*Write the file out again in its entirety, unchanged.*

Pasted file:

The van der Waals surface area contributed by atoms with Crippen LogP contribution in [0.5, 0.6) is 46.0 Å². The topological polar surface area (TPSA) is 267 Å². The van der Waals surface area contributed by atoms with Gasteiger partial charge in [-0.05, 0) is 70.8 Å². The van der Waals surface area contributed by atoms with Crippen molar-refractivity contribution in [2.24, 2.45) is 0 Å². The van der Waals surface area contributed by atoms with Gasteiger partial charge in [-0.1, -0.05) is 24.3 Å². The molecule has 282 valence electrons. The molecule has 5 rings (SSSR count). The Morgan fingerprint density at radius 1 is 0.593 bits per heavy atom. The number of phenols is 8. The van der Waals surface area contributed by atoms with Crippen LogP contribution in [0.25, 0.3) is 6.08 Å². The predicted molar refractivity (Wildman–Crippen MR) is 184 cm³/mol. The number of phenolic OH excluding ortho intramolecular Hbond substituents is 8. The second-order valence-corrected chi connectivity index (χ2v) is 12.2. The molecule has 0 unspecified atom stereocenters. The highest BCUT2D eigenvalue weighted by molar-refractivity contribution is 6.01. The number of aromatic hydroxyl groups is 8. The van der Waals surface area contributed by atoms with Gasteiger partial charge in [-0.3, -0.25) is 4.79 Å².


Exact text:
The van der Waals surface area contributed by atoms with Crippen LogP contribution in [0.5, 0.6) is 46.0 Å². The topological polar surface area (TPSA) is 267 Å². The van der Waals surface area contributed by atoms with Gasteiger partial charge in [-0.05, 0) is 70.8 Å². The van der Waals surface area contributed by atoms with Crippen molar-refractivity contribution in [2.24, 2.45) is 0 Å². The van der Waals surface area contributed by atoms with Gasteiger partial charge in [-0.1, -0.05) is 24.3 Å². The molecule has 282 valence electrons. The molecule has 5 rings (SSSR count). The Morgan fingerprint density at radius 1 is 0.593 bits per heavy atom. The number of phenols is 8. The van der Waals surface area contributed by atoms with Crippen LogP contribution in [0.25, 0.3) is 6.08 Å². The predicted molar refractivity (Wildman–Crippen MR) is 184 cm³/mol. The number of phenolic OH excluding ortho intramolecular Hbond substituents is 8. The second-order valence-corrected chi connectivity index (χ2v) is 12.2. The molecule has 0 unspecified atom stereocenters. The highest BCUT2D eigenvalue weighted by molar-refractivity contribution is 6.01. The number of aromatic hydroxyl groups is 8. The van der Waals surface area contributed by atoms with Gasteiger partial charge in [-0.3, -0.25) is 4.79 Å².